Homeowners Insurance Is Focus Of California
Tuesday November 26, 3:21 pm ET
By Pat Maio and Chad Bray, Of DOW JONES NEWSWIRES
LOS ANGELES -(Dow Jones)- Trouble may be brewing for companies in California's homeowners insurance market.
The state's insurance department, which is in transition after Democrat John Garamendi was elected commissioner earlier this month, is looking into whether major insurers have created an artificial crisis in the homeowners market as a way to raise rates.
Worries have surfaced in recent months as the commissioner's office has been swamped with consumer complaints about nonrenewal of homeowners policies and troubles in finding replacement insurance. Applications to a quasi-public " insurer of last resort" in California have nearly doubled since last year.
The problem seems to have escalated after privately held State Farm Insurance Cos., the largest home insurer in California, placed a moratorium on underwriting new policies effective May 1. State Farm, which lost $5 billion nationally last year, has taken similar moves in other unprofitable states.
In separate interviews with new commissioner Garamendi and outgoing head Harry W. Low, the agency chiefs disclosed that the initial stages of a probe are now under way to see if the insurers are unfairly targeting policyholders with too many claims.
The department heads worry that the industry may be using a little-known database originally designed to monitor fraudulent claims to penalize homeowners, particularly those who have filed too many mold and water damage claims. Mold claims have been a growing concern for home insurers in recent years.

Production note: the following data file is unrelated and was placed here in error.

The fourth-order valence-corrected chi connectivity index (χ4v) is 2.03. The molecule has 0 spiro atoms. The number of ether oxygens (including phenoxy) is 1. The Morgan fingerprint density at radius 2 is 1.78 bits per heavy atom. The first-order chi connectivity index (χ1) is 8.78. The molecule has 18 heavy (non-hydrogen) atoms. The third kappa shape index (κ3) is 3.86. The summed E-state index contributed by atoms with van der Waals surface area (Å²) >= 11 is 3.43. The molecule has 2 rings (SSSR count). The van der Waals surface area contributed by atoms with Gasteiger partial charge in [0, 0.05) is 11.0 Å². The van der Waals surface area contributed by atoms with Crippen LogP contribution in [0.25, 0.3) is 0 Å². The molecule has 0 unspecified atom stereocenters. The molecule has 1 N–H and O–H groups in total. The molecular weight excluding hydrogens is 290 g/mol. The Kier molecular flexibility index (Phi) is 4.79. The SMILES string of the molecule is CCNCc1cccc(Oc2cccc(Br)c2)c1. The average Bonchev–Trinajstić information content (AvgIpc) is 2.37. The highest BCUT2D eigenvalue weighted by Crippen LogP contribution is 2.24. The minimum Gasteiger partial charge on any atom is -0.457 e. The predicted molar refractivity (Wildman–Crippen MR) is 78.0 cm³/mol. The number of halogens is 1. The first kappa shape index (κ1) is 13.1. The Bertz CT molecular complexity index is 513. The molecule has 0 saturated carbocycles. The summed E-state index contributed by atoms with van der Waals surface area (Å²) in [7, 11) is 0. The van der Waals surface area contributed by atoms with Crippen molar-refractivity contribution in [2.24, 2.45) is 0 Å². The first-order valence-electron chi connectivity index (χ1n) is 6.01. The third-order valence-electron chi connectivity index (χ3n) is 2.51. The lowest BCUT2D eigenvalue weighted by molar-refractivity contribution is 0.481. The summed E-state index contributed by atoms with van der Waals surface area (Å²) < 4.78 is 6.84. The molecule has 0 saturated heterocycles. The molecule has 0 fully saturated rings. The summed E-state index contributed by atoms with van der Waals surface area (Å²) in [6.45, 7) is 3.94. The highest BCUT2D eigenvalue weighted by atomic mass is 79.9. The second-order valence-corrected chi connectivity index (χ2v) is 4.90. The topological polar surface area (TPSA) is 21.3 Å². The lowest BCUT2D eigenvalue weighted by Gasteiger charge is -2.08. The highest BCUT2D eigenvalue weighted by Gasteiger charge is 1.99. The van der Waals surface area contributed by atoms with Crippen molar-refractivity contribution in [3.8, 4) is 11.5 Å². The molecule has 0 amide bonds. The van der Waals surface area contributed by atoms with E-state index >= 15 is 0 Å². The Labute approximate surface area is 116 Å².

"We are looking into whether the database is being used unfairly, or whether misinformation is being stored in there," Low said.
The agency heads said they may want to impose regulations over how the Claims Loss Underwriting Exchange, or CLUE, is used, a process that could take several months to implement. "It is a very complex and troubling situation," Low said.
The database is run by ChoicePoint Inc. , which says that the agency doesn't understand the purpose of CLUE. James Lee, ChoicePoint's chief marketing officer, said the purpose of CLUE is to give the insured and insurers an "accurate reflection" of the claims on the insured property itself as well as the individual.
Mold and water damage claims are the main reason insurers have tightened up their homeowners underwriting guidelines in California in recent months.
Water Damage Losses